If you or your spouse are in a similar situation, I hope that you consider these before you make your decision.

1. Work your numbers. Compute your actual contribution to the family kitty (your take home play less your expenses to allow you to work). Do the same with your husband’s income – not what he charges his clients, but what’s left after he has paid all expenses that he incurs to do the job). Compare what you earn with what you can potentially earn given different scenarios – if business were very bad, bad, good, very good etc.

2. Remember that leaving your job and joining your husband in his photography business could be like “putting all your eggs in one basket.” Would you want to do that? What would be your recourse if his business went sour? How can you diversify your incomes?

3. If you and your husband are convinced that you should be in business together, don’t give up your day job yet. Gradually work your way out of your day job, and into your husband’s photography business, although some people get an extra challenge from jumping right in.

4. If you want to help boost your husband’s business, list down all the different tasks that he does, or those he asks others to do for him. Assign values to these tasks, especially if they represent actual, identifiable income or expenses. Check which ones you can do or which you can learn. Which ones are you good at? If you are good in sales, and can raise your husband’s fees, then you could be more valuable to him doing that.

5. Consider how your working separately or together can impact on your marriage, family life, or your children’s lives. Remember that there are considerations more important than money.

I hope this helps.

10 Tips To Successfully Combine Love & Business in Photography

A photographer wrote me for advice. He and his wife are into the business of photography together. I was asked how they can deal with irritants in business that seem to be affecting their home life as well.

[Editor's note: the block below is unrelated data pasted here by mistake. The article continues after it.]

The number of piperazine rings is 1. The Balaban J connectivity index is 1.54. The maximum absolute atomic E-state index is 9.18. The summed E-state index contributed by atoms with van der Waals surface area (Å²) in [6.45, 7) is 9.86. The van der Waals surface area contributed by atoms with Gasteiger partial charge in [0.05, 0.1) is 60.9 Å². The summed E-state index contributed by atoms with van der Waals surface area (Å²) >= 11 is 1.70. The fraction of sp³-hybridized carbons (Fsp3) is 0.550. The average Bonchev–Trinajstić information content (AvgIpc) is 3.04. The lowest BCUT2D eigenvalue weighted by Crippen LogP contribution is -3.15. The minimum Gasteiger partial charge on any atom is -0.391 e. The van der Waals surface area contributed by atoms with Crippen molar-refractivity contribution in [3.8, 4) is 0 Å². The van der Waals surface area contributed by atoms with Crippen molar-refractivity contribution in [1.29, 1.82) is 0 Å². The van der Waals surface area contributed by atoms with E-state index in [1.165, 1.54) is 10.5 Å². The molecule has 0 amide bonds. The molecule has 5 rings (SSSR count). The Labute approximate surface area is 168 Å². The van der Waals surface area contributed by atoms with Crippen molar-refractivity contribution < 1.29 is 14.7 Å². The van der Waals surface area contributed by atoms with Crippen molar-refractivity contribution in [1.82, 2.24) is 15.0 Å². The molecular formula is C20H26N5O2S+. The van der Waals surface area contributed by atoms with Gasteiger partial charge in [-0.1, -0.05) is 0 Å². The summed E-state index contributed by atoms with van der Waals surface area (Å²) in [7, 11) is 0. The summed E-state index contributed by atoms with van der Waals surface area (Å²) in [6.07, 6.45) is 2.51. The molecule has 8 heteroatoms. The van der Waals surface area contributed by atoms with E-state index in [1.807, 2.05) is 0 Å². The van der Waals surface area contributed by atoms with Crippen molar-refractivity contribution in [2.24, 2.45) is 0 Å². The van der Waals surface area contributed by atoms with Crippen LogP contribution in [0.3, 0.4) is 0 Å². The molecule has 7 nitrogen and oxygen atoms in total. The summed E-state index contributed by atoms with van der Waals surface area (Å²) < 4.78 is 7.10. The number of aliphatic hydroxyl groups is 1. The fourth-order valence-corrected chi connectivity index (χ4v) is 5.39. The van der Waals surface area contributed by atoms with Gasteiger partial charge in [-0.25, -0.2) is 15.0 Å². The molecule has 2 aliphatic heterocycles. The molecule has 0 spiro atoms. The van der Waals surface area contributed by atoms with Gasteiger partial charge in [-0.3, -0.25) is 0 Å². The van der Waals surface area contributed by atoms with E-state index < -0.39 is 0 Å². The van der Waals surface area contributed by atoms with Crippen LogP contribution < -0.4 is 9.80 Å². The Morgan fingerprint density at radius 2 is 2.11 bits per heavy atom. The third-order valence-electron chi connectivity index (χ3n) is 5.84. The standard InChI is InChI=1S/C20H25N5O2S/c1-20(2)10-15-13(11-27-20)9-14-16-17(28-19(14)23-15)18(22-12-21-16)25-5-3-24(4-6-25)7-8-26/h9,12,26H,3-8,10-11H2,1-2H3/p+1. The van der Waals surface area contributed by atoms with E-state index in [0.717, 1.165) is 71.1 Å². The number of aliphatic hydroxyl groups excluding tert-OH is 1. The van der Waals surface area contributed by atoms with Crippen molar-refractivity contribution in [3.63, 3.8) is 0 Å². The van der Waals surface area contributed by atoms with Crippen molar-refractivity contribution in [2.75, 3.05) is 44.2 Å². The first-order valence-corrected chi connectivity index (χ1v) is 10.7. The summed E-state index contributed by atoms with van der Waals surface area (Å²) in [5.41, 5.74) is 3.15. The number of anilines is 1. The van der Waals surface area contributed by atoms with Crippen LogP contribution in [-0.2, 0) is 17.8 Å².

I know these challenges very intimately, since I manage the photography business that my husband is in. For a few years, until she decided to be a full-time wife and mother, my daughter was also a photographer in our photo business.

This is what I can say:
On the good side – I heard that couples who are in business together tend to have fewer divorces than couples who are not. (Obviously, the study was not made in the Philippines, since divorce is not allowed in this country).

A couple could assume business roles that are complementary (one is photographer, the other is in sales), or by working together, they double their strengths (if both are photographers).

They know the issues and challenges of the profession or the day’s job, and that knowledge allows them to extend greater empathy and sympathy from and for each other than if they worked in different fields.

On the negative side – there are many challenges, especially when a couple has not learned to separate work from home – whether in terms of time, space or roles.

Another source of conflict is when couples believe that, since they are in the same business, they have as much right and capability to decide as the other spouse on EVERY issue. This is when the decision function is constantly split between a couple, and every argument puts them in locked horns. To remedy this, they need to define the areas of responsibility and authority, and who is in charge of what. For example, we’ve made our Studio Manager in charge of schedules – neither my husband nor myself can accept any appointments, whether for shoots or for meetings. Only she could do that. If you don’t have a secretary or Studio Manager, one of you could take on this role – whoever between you is more organized can take care of this more clerical task. Same way for costing jobs. If one is in charge of preparing cost estimates, then the other may not enter into negotiations about pricing without consulting the other. Again, respect for each other, and for the agreements that they have reached, will help tremendously in keeping peace at home and in the studio.
Living, as we did and still do, where our studio is located, we struggled with the challenge of separating business from home life for a long time, and from time to time we still do, but we know that we have to make an intentioned and determined effort not to take business issues into our home and vice versa.

From our own experience, John and I know that we would have to put aside personal differences and put on our professional selves when facing clients. Many times, after a long day of being gracious with each other in front of clients, we forget what we were arguing about before the clients came, effectively ending our personal tiffs. Same way, when the situation is reverse.

Each type of photography business – portrait, wedding, travel, photojournalism etc. comes with its own set of challenges. Ours comes from the fact that advertising photography is a 24/7 job, and that makes it even more difficult to separate business from home matters.